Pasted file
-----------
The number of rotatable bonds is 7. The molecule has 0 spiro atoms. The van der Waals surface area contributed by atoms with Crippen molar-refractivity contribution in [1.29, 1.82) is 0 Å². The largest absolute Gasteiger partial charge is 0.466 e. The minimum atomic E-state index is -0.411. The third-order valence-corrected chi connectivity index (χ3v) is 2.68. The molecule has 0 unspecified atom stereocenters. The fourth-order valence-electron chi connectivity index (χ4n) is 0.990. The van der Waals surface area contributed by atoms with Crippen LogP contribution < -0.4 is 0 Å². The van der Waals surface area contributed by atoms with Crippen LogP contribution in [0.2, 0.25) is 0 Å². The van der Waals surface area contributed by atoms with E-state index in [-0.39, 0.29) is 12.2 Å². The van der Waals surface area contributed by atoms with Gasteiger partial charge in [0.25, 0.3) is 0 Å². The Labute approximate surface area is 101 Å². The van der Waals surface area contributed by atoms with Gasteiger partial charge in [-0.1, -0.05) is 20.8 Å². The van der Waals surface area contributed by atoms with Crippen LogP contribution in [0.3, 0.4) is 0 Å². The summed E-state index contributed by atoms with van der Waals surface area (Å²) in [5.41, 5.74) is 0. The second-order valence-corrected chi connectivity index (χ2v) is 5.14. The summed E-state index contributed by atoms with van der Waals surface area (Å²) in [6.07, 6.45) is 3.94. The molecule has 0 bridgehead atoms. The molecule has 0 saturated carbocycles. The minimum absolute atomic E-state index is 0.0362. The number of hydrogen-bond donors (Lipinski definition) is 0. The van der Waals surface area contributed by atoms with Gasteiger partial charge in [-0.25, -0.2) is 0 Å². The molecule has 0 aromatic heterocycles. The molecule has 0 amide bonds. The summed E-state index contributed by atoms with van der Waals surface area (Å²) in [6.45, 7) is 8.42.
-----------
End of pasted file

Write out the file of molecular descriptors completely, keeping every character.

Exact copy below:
The number of rotatable bonds is 7. The molecule has 0 spiro atoms. The van der Waals surface area contributed by atoms with Crippen molar-refractivity contribution in [1.29, 1.82) is 0 Å². The largest absolute Gasteiger partial charge is 0.466 e. The minimum atomic E-state index is -0.411. The third-order valence-corrected chi connectivity index (χ3v) is 2.68. The molecule has 0 unspecified atom stereocenters. The fourth-order valence-electron chi connectivity index (χ4n) is 0.990. The van der Waals surface area contributed by atoms with Crippen LogP contribution < -0.4 is 0 Å². The van der Waals surface area contributed by atoms with Crippen LogP contribution in [0.2, 0.25) is 0 Å². The van der Waals surface area contributed by atoms with E-state index in [-0.39, 0.29) is 12.2 Å². The van der Waals surface area contributed by atoms with Gasteiger partial charge in [0.25, 0.3) is 0 Å². The Labute approximate surface area is 101 Å². The van der Waals surface area contributed by atoms with Gasteiger partial charge in [-0.1, -0.05) is 20.8 Å². The van der Waals surface area contributed by atoms with Crippen LogP contribution in [0.3, 0.4) is 0 Å². The summed E-state index contributed by atoms with van der Waals surface area (Å²) in [5.41, 5.74) is 0. The second-order valence-corrected chi connectivity index (χ2v) is 5.14. The summed E-state index contributed by atoms with van der Waals surface area (Å²) in [6.07, 6.45) is 3.94. The molecule has 0 bridgehead atoms. The molecule has 0 saturated carbocycles. The minimum absolute atomic E-state index is 0.0362. The number of hydrogen-bond donors (Lipinski definition) is 0. The van der Waals surface area contributed by atoms with Gasteiger partial charge in [-0.25, -0.2) is 0 Å². The molecule has 0 aromatic heterocycles. The molecule has 0 amide bonds. The summed E-state index contributed by atoms with van der Waals surface area (Å²) in [6.45, 7) is 8.42.